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Community-first leader, Bank of Tampa founder dies at 88


  • By Mark Gordon
  • | 3:45 p.m. May 18, 2024
  • | 2 Free Articles Remaining!
A. Gerald Divers
A. Gerald Divers
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  • Tampa Bay-Lakeland
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Corey Neil had just started working at the Bank of Tampa in the early 2000s when he met the bank’s founder, A. Gerald Divers — someone Neil says was already a local banking legend. 

A commercial lender, Neil asked Divers to come with him to some client meetings. “He was my closer,” Neil quips. 

On one car ride to a client, Divers at the wheel, the bankers chatted about community involvement at different banks. Neil said he would be happy to donate time and money to wherever the bank had clients and money, like he did at his old bank. “Jerry actually pulled the car over and pulled into a parking lot,” Neil says. “He looked at me and said ‘that’s not how we do it here.’ I want you to put your time into something that matters to you, something you are passionate about.” 

That was one of many lessons — in life and banking — Neil says he learned from his friend and mentor, adding Divers was a “patient, kind, modest and effective” leader. 

Divers died Friday. He was 88. 

“He saw himself as a community citizen first and being a banker was a conduit to helping the community,” Neil says. The dozen-plus boards, groups and organizations Divers supported, from art museums to blood banks, backs that up. 

Divers grew up in Clearwater. He attended St. Petersburg Junior College and later graduated from the University of Florida, with a major in banking and finance. He then attended the U.S. Navy Officer Candidate School and served some four years on active duty, on a ship in the Western Pacific and later NAS Cecil Field near Jacksonville. He was in reserve for 15 years, retiring with the rank of lieutenant commander.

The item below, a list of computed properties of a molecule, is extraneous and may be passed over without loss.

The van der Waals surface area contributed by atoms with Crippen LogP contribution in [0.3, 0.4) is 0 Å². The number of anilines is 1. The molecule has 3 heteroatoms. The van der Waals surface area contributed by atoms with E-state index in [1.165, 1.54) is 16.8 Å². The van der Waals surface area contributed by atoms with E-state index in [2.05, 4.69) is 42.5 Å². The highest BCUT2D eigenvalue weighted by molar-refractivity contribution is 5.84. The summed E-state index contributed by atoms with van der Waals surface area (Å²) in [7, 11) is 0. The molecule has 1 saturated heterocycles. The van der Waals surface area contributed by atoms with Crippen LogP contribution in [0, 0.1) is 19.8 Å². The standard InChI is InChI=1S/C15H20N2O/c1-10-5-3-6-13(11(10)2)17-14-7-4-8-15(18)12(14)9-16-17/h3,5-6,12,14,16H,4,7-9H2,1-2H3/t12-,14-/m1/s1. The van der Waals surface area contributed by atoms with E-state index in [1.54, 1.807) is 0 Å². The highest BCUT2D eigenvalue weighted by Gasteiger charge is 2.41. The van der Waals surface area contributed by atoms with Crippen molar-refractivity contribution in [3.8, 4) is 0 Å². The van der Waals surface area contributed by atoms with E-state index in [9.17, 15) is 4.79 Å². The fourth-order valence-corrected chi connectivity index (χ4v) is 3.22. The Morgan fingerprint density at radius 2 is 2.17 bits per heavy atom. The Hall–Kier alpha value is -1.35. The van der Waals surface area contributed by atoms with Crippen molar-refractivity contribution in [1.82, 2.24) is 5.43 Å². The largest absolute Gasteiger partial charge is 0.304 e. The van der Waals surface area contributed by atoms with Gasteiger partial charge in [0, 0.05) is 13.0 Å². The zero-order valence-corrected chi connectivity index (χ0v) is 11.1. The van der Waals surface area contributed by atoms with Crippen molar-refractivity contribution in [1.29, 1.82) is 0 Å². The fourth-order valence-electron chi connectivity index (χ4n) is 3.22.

Up next? Banking. 

Divers got his first banking job in 1961, at The Exchange National Bank of Tampa, as a commercial lending officer. Promotions to run the trust department and executive vice president and director followed. He was later president of Flagship Bank of Tampa, which was sold to SunTrust, according to a statement. 

After that sale, Divers and a group of investors, in 1984, purchased the Independent Bank of Florida. The ownership changed the name to the Bank of Tampa to reflect its local-first approach. Today, the bank, with $3.05 billion in assets, is the largest commercial bank based in the region. It expanded to the Sarasota market in 2017 and made its first acquisition, of Hillsboro Bank in Plant City, in spring 2021. 

Relationship-based banking has long been the external focus. A big focus internally, says Neil and others in the bank, was leadership development. That shows in its CEO continuity: Neil is the third CEO in the bank’s 40-year history. Divers was CEO from 1984 to 2008, followed by longtime executive Bill West. Neil was named CEO in 2022, and West remains on the board. West, in a 2021 interview with the Business Observer, recalls Divers constantly prioritized leadership succession. “Jerry wanted to build a bank that could outlive him,” West said, “and he was successful at that.”

Neil says Divers, with that mindset, was a mentor to many, in the Bank of Tampa and beyond. (Divers served on the boards of ten different banks and was a director of Community Banks of Florida during his career.) One-on-one meetings with Divers were treasured — a nugget Neil says he knew but was cemented the day Divers died, when his email inbox and texts were flooded with notes.

Even into his 80s, Divers would come into the bank many days, suit and tie, to chat with bankers and colleagues and talk shop. The bank has an annual award, the A. G. Divers Award for Excellence, that, according to a LinkedIn post, is the “pinnacle of recognition…presented annually to a role model who possesses a strong work ethic, a positive attitude and is client-focused, self-motivated, dependable and involved.

Of the many condolence notes Neil received when the news broke, one that stood out was from a Bank of Tampa market executive and top commercial lender. That banker told Neil he went to lunch with Divers three times in the past six or seven years. “And he said ‘I’m a better person for it, and I’ll never forget it.’” 

 

author

Mark Gordon

Mark Gordon is the managing editor of the Business Observer. He has worked for the Business Observer since 2005. He previously worked for newspapers and magazines in upstate New York, suburban Philadelphia and Jacksonville.

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